For the last four years, ordinary Americans have struggled to rebuild their wealth in the wake of the Great Financial Crisis.
Last week, the Federal Reserve Bank of St. Louis reported that the average U.S. household has recovered only 45% of its wealth lost during the recession.
Of course, the Federal Reserve won't acknowledge that its Chairman, Ben Bernanke, has been a principle driver in the underperformance of the middle class' return to financial normalcy. Bernanke has removed incentives for anyone to keep their dollars in a savings account by knocking interest rates to near-record lows.
Meanwhile, nearly 50% of Americans do not own any stocks or bonds. Given recent memories of their wealth evaporating, it's been difficult to instill much confidence for those who lost so much.
Low rates and lost confidence in the markets have left more Americans vulnerable to inflation, accelerating costs of staples, and uncertainty about their financial future.
But there is good news.
As the U.S. policy continues to exhibit how government intervention in the financial markets favors the rich and leaves the middle class out in the cold, there still are ways that the average investor can make money.
And it all starts with one simple piece of economic advice.
You need to take charge of what's available in the markets and put your money to work with investments that offer a healthier dose of confidence than Ben Bernanke's economic alchemy ever could.
Let me explain...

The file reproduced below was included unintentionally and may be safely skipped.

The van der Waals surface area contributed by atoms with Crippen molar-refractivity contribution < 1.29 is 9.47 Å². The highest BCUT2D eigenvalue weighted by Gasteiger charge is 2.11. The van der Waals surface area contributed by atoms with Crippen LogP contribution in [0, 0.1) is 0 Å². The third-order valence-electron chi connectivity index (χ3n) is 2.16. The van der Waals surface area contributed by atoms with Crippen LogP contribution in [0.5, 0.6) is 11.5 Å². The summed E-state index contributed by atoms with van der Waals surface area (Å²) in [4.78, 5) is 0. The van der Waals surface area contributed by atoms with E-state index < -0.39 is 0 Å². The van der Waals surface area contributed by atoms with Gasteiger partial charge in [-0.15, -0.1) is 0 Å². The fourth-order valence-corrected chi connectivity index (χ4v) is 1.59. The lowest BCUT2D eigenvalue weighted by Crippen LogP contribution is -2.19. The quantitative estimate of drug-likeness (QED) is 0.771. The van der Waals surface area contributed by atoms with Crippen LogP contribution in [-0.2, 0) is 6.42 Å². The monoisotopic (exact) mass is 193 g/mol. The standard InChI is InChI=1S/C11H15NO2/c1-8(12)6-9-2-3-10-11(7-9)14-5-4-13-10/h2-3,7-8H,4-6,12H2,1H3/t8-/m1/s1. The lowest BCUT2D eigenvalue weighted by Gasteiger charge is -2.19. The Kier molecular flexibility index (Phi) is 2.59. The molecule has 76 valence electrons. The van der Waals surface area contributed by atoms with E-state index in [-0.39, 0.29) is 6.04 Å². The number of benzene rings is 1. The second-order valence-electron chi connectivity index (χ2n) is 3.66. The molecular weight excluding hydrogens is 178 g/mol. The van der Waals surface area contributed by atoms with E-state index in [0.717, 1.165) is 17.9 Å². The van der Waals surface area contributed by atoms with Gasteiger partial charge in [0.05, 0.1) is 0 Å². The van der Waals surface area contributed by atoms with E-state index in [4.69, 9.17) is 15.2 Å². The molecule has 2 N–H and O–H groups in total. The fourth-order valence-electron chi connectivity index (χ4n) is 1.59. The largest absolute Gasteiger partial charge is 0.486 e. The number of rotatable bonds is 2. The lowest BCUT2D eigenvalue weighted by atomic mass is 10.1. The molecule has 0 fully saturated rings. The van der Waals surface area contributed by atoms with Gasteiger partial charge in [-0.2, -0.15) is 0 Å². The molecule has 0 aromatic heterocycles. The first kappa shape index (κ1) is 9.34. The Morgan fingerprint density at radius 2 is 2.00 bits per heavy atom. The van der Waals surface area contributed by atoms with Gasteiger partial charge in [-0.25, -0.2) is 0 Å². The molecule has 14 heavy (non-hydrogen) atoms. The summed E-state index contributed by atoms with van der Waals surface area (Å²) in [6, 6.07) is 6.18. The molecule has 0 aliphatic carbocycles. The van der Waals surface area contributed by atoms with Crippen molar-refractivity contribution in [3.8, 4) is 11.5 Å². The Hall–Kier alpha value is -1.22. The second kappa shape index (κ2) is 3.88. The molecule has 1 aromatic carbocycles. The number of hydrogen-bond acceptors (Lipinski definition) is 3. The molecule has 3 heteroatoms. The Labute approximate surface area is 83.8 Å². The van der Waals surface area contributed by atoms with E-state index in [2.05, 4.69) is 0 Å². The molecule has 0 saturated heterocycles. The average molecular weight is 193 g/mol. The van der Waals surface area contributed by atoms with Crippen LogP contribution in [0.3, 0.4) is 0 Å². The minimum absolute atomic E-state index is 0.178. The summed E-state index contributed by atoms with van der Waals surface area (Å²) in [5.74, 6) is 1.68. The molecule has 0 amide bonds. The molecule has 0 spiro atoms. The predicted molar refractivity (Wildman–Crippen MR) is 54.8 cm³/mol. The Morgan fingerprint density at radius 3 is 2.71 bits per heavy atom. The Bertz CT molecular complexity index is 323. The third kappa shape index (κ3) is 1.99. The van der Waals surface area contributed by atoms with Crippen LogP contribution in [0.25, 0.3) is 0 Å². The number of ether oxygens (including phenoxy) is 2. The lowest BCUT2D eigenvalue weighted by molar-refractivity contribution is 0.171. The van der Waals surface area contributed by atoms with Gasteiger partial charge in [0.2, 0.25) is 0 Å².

Embracing the Free (Energy) Market
Right now, keeping money in a savings account is going to cost you due to inflation. And putting much faith in the U.S. government's rates will not do much to instill much confidence.
But by investing in companies engaged in the procurement and distribution of valuable commodities will provide a steady return on your investment in any economic environment.
Embracing these companies that have the capacity to expand globally and pay strong dividends can help beat back Bernanke's war on savings accounts.
That's because publicly owned American companies, despite new regulations and government intrusion, find a way to perform around the rules and policies meant to hold them back. They perform through innovation and competition. They thrive off their ability to provide a need in a market.
Simply put, investing in companies that facilitate global trade are the best investments to defend against government's reckless fiscal policies. Yes, the markets do go up and down, but investing for the long-term is an important strategy to help rebuild wealth in these tough times.
Of course, this sounds so simple.
But for a person like me who is fascinated by global trade, innovation, and problem solving, I tend to "geek out" by what's happening right now in this world.
And of course, the money that can be made...